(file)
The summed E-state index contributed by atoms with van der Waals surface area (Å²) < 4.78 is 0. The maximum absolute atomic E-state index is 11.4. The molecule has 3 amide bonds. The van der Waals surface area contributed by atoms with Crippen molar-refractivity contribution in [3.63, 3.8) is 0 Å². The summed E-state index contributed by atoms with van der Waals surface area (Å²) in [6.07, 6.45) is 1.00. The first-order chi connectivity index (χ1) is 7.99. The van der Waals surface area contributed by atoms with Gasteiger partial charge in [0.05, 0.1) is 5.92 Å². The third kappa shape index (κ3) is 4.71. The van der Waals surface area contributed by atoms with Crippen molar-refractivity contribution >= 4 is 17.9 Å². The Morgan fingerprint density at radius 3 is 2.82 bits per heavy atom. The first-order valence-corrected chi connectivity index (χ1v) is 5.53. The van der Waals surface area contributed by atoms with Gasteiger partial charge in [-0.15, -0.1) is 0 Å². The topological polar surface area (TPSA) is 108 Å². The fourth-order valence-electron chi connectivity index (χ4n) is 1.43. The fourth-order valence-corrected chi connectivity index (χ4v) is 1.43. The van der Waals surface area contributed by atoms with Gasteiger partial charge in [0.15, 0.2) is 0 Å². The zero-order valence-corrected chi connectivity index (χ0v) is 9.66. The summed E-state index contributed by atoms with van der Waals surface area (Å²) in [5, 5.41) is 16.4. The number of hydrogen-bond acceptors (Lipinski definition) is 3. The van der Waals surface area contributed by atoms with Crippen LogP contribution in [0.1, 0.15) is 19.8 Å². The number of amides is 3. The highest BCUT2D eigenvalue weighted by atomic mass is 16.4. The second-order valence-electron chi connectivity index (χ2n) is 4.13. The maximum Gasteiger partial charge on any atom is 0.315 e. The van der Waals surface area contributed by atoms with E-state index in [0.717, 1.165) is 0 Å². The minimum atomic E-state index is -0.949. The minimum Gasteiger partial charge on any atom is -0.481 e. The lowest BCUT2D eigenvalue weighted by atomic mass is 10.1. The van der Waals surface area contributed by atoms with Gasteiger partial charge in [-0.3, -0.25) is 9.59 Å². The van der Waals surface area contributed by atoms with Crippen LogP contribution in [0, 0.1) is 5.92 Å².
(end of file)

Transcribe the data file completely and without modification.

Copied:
The summed E-state index contributed by atoms with van der Waals surface area (Å²) < 4.78 is 0. The maximum absolute atomic E-state index is 11.4. The molecule has 3 amide bonds. The van der Waals surface area contributed by atoms with Crippen molar-refractivity contribution in [3.63, 3.8) is 0 Å². The summed E-state index contributed by atoms with van der Waals surface area (Å²) in [6.07, 6.45) is 1.00. The first-order chi connectivity index (χ1) is 7.99. The van der Waals surface area contributed by atoms with Gasteiger partial charge in [0.05, 0.1) is 5.92 Å². The third kappa shape index (κ3) is 4.71. The van der Waals surface area contributed by atoms with Crippen molar-refractivity contribution >= 4 is 17.9 Å². The Morgan fingerprint density at radius 3 is 2.82 bits per heavy atom. The first-order valence-corrected chi connectivity index (χ1v) is 5.53. The van der Waals surface area contributed by atoms with Gasteiger partial charge in [-0.15, -0.1) is 0 Å². The topological polar surface area (TPSA) is 108 Å². The fourth-order valence-electron chi connectivity index (χ4n) is 1.43. The fourth-order valence-corrected chi connectivity index (χ4v) is 1.43. The van der Waals surface area contributed by atoms with Gasteiger partial charge in [0.15, 0.2) is 0 Å². The zero-order valence-corrected chi connectivity index (χ0v) is 9.66. The summed E-state index contributed by atoms with van der Waals surface area (Å²) in [5, 5.41) is 16.4. The number of hydrogen-bond acceptors (Lipinski definition) is 3. The van der Waals surface area contributed by atoms with Crippen LogP contribution in [0.1, 0.15) is 19.8 Å². The number of amides is 3. The highest BCUT2D eigenvalue weighted by atomic mass is 16.4. The second-order valence-electron chi connectivity index (χ2n) is 4.13. The maximum Gasteiger partial charge on any atom is 0.315 e. The van der Waals surface area contributed by atoms with E-state index in [0.717, 1.165) is 0 Å². The minimum atomic E-state index is -0.949. The minimum Gasteiger partial charge on any atom is -0.481 e. The lowest BCUT2D eigenvalue weighted by atomic mass is 10.1. The van der Waals surface area contributed by atoms with Gasteiger partial charge in [-0.3, -0.25) is 9.59 Å². The van der Waals surface area contributed by atoms with Crippen LogP contribution in [0, 0.1) is 5.92 Å².